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{ 15 comments… read them below or add one }

Awesome dude March 16, 2013 at 1:17 pm

The Eskimos have about 300 expressions to qualify snow.

Jews have about the same number of expression to say that somebody is stupid.

I just wonder if this guy knows how to tango.


March 16, 2013 at 1:48 pm

You know what’s weird? The teacher had it wrong. I’m thinking that maybe English wasn’t her first language, either. The original expression is “Is the Pope Catholic?” I have NEVER heard the other version. The opposite expression, by the way, is “Does a chicken have lips?”


Roshni March 20, 2013 at 1:16 am

That’s the expression I know too!! Yup, the teacher was into Confusionism, for sure!! 😛


March 16, 2013 at 2:06 pm

My son was just mentioning those chocolate eggs w/ the plastic toy in the middle last night! Ha ha… he read article about how those chocolate eggs w/ toy inside were deemed by the FDA , in the early 70’s, unsafe because they believed American children were at too great a risk of swallowing the toy inside. (My son’s translation: American kids were too dumb to know NOT to eat the toys.) Supposedly, fines for possessing these eggs… $2500! In the meantime, children all over the world consumed millions every year.


b a seagull
March 16, 2013 at 3:16 pm

Assaholic teachers can cause much misery. Pooh on her. (as my lovely, succinct, Russian Grandmother would have said) Also, I prefer alive to pre dead. Glass half full type of gal.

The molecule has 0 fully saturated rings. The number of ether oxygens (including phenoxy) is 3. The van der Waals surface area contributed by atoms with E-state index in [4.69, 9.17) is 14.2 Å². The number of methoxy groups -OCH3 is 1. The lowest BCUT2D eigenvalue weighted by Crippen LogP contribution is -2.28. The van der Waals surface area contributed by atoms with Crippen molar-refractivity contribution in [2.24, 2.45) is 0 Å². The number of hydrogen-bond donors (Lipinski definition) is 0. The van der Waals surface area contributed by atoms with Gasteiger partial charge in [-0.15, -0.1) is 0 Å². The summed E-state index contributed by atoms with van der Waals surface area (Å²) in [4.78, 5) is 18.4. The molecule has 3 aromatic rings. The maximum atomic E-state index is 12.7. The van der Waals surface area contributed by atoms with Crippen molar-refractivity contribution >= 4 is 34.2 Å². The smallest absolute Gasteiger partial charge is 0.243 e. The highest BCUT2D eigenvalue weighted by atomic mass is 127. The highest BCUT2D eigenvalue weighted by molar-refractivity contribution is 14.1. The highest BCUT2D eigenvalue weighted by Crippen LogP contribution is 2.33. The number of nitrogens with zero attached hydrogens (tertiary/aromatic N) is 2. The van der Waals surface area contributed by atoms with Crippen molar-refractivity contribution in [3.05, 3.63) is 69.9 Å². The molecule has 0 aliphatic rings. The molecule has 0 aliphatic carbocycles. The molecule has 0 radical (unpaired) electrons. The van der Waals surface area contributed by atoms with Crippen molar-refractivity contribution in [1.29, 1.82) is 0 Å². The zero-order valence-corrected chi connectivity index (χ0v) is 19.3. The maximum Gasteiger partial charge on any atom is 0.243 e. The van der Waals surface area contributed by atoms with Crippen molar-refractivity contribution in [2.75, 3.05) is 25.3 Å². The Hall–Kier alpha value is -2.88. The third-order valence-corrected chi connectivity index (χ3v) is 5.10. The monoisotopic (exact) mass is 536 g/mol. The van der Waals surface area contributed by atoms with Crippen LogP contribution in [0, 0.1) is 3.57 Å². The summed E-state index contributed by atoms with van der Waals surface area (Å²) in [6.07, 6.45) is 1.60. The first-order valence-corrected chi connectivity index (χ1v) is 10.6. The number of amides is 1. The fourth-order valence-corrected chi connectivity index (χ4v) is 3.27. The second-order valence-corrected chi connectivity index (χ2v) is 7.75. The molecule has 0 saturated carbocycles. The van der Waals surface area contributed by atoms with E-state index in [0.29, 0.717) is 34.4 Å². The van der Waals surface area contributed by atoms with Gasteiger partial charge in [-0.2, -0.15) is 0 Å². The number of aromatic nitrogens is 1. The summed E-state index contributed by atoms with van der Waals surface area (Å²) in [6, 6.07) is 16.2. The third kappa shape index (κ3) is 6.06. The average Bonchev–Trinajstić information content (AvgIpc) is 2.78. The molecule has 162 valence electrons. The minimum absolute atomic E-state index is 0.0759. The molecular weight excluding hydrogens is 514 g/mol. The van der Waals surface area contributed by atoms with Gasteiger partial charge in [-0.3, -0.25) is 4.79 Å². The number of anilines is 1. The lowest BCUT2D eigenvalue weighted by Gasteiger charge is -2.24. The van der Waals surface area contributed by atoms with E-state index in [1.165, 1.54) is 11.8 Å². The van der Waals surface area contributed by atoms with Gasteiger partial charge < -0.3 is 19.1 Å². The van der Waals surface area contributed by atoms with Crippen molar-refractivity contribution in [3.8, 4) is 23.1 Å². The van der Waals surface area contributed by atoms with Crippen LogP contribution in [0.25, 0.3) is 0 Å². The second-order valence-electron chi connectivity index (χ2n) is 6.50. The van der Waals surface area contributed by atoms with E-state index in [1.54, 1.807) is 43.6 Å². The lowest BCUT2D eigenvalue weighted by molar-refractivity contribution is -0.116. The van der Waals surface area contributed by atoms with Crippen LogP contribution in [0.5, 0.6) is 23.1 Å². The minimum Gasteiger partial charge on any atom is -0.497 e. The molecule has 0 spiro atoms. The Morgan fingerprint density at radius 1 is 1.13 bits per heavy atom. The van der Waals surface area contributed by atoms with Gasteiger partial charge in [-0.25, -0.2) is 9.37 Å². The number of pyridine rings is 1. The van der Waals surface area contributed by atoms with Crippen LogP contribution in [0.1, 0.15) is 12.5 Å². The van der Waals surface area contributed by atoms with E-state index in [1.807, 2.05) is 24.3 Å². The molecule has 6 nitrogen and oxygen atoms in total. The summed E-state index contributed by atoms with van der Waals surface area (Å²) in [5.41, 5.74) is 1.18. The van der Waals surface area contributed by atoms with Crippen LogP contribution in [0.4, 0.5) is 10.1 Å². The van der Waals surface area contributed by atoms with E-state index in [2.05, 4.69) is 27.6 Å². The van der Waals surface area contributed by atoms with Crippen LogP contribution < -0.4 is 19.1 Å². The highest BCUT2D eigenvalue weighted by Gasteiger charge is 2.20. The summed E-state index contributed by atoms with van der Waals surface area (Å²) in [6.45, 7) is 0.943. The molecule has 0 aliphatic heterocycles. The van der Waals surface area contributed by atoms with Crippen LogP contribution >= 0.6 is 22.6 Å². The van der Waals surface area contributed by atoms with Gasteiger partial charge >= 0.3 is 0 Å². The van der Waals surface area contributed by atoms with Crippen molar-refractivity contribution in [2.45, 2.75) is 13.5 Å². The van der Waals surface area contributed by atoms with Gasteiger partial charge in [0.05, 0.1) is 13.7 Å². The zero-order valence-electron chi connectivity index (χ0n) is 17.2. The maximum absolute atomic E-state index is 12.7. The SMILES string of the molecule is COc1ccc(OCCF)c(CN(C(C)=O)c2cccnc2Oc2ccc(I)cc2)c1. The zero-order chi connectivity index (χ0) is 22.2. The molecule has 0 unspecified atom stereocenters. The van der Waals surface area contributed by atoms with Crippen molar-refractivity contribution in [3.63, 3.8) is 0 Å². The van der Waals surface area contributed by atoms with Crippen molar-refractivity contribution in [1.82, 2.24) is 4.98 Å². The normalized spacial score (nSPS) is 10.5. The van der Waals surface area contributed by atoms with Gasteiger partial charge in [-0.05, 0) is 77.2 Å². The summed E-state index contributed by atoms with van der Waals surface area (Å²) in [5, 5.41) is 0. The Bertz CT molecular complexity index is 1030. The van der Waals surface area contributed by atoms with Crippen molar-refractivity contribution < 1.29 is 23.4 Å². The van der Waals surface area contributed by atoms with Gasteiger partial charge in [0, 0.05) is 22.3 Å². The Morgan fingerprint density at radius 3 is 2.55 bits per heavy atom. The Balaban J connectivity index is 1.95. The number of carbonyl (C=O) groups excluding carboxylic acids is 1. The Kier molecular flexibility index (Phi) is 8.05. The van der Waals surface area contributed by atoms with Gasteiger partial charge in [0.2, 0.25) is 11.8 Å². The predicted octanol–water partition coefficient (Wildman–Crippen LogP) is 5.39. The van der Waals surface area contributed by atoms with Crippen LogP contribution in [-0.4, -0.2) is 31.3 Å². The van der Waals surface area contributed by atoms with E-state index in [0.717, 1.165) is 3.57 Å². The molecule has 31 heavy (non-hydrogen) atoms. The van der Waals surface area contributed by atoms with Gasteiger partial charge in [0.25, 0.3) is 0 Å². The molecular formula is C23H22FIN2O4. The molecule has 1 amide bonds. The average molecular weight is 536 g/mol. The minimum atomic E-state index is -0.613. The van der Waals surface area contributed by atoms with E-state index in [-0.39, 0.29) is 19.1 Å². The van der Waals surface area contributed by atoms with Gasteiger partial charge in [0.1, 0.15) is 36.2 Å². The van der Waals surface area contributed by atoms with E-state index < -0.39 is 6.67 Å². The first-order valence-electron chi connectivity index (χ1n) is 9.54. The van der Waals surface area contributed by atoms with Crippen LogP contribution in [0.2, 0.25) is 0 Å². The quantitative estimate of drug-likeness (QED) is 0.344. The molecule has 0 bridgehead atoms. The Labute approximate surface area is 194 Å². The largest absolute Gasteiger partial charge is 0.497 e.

March 16, 2013 at 5:46 pm

Such an excellent question by Awesome Dude 🙂 Let’s see if “Can the Pope tango?” catches on. As a non-practicing Jew who’s only been to temple (and church) a handful of times, I too have only heard the “Is the Pope Catholic?” version.


deborah l quinn
March 17, 2013 at 8:30 am

what does it mean that in my house the question “is the pope catholic” was usually followed by “does a bear shit in the woods.” Thus equating wildlife, the papacy, religion, and–well–pooh.

I’m betting the pope DOES tango. What the hell else are all those cardinals doing in the “conclave” (surely that’s Latin for “dancehall?”) and they’re wearing RED shoes? Oh hell yeah, there’s tangoing.


March 17, 2013 at 8:57 am

I’m going to try out, “Can the Pope Tango?” On my inlaws today!


Alexandra March 17, 2013 at 9:53 am

I am enthralled with anything you write about your childhood.

Thank you.


anymommy March 17, 2013 at 1:11 pm

I just bought my kids those chocolate eggs with little toys inside as a “mommy went to Europe and you didn’t” present. Europeans have cool chocolate. I also adore your stories of childhood.


dusty earth mother March 17, 2013 at 5:58 pm

I got stuck on “pre-dead dangling thing” and just couldn’t mentally progress.


March 17, 2013 at 7:39 pm

As suburbancorrespondent noted, you teacher was wrong. Which makes the story even more funny, no? Here’s what urban dictionary has to say about the expression:


Marinka March 18, 2013 at 7:55 am

I can’t believe I’m being forced to defend that asshole teacher, but “is the Pope Polish? definitely is an expression.


Tinne from Tantrums and Tomatoes March 19, 2013 at 9:07 am

Here we say “Is the Pope Catholic?”
But what do we Belgians know.
The egg with the toy in it wouldn’t have been a Kinder Surprise now would it…?


joeinvegas March 19, 2013 at 11:28 am

Darn, now the only picture in my head is the pope, in his big hat, cape and red shoes doing the tango with a red dressed cardinal. Thanks for that image.